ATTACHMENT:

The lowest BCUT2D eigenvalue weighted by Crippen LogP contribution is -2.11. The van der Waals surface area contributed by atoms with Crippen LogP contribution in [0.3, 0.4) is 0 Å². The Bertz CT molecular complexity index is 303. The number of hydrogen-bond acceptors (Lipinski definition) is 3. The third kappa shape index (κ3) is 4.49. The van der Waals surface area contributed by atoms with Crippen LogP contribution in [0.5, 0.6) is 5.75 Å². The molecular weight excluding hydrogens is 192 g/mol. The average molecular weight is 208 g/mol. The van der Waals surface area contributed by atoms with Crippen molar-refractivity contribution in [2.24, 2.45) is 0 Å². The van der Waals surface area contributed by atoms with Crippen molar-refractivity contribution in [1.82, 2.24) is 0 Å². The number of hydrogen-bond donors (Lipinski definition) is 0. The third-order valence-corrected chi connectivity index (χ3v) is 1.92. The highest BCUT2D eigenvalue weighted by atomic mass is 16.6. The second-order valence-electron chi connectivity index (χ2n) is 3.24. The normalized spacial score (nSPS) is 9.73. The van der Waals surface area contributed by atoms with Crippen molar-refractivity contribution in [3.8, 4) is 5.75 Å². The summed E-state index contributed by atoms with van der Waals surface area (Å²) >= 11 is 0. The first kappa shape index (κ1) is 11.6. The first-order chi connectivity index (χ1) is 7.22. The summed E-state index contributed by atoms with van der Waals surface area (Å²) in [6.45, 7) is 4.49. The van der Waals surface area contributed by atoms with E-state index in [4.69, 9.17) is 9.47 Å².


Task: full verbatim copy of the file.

The lowest BCUT2D eigenvalue weighted by Crippen LogP contribution is -2.11. The van der Waals surface area contributed by atoms with Crippen LogP contribution in [0.3, 0.4) is 0 Å². The Bertz CT molecular complexity index is 303. The number of hydrogen-bond acceptors (Lipinski definition) is 3. The third kappa shape index (κ3) is 4.49. The van der Waals surface area contributed by atoms with Crippen LogP contribution in [0.5, 0.6) is 5.75 Å². The molecular weight excluding hydrogens is 192 g/mol. The average molecular weight is 208 g/mol. The van der Waals surface area contributed by atoms with Crippen molar-refractivity contribution in [2.24, 2.45) is 0 Å². The van der Waals surface area contributed by atoms with Crippen molar-refractivity contribution in [1.82, 2.24) is 0 Å². The number of hydrogen-bond donors (Lipinski definition) is 0. The third-order valence-corrected chi connectivity index (χ3v) is 1.92. The highest BCUT2D eigenvalue weighted by atomic mass is 16.6. The second-order valence-electron chi connectivity index (χ2n) is 3.24. The normalized spacial score (nSPS) is 9.73. The van der Waals surface area contributed by atoms with Crippen molar-refractivity contribution in [3.8, 4) is 5.75 Å². The summed E-state index contributed by atoms with van der Waals surface area (Å²) >= 11 is 0. The first kappa shape index (κ1) is 11.6. The first-order chi connectivity index (χ1) is 7.22. The summed E-state index contributed by atoms with van der Waals surface area (Å²) in [6.45, 7) is 4.49. The van der Waals surface area contributed by atoms with E-state index in [4.69, 9.17) is 9.47 Å².